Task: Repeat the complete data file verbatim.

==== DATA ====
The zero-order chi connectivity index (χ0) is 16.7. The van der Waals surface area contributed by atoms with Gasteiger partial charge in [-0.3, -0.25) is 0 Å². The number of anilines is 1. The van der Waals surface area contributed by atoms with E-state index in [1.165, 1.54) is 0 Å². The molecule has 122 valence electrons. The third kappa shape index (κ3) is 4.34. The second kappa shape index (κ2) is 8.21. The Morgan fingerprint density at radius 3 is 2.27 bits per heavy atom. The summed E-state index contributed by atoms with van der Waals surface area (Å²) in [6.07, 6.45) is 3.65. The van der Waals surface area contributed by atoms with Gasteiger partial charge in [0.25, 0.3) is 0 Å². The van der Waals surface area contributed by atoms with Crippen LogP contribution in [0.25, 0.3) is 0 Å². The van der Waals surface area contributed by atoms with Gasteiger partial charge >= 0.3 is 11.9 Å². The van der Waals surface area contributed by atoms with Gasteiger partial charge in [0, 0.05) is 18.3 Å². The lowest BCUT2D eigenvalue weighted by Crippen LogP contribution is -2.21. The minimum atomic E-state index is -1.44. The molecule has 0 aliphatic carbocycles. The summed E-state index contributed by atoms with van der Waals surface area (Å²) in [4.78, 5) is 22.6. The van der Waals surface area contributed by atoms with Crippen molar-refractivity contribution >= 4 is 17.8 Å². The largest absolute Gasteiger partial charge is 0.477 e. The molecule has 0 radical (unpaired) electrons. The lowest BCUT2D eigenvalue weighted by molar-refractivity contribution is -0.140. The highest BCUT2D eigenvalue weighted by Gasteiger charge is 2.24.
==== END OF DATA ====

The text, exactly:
The zero-order chi connectivity index (χ0) is 16.7. The van der Waals surface area contributed by atoms with Gasteiger partial charge in [-0.3, -0.25) is 0 Å². The number of anilines is 1. The van der Waals surface area contributed by atoms with E-state index in [1.165, 1.54) is 0 Å². The molecule has 122 valence electrons. The third kappa shape index (κ3) is 4.34. The second kappa shape index (κ2) is 8.21. The Morgan fingerprint density at radius 3 is 2.27 bits per heavy atom. The summed E-state index contributed by atoms with van der Waals surface area (Å²) in [6.07, 6.45) is 3.65. The van der Waals surface area contributed by atoms with Gasteiger partial charge in [0.25, 0.3) is 0 Å². The van der Waals surface area contributed by atoms with Crippen LogP contribution in [0.25, 0.3) is 0 Å². The van der Waals surface area contributed by atoms with Gasteiger partial charge >= 0.3 is 11.9 Å². The van der Waals surface area contributed by atoms with Gasteiger partial charge in [0, 0.05) is 18.3 Å². The lowest BCUT2D eigenvalue weighted by Crippen LogP contribution is -2.21. The minimum atomic E-state index is -1.44. The molecule has 0 aliphatic carbocycles. The summed E-state index contributed by atoms with van der Waals surface area (Å²) in [4.78, 5) is 22.6. The van der Waals surface area contributed by atoms with Crippen molar-refractivity contribution >= 4 is 17.8 Å². The largest absolute Gasteiger partial charge is 0.477 e. The molecule has 0 radical (unpaired) electrons. The lowest BCUT2D eigenvalue weighted by molar-refractivity contribution is -0.140. The highest BCUT2D eigenvalue weighted by Gasteiger charge is 2.24.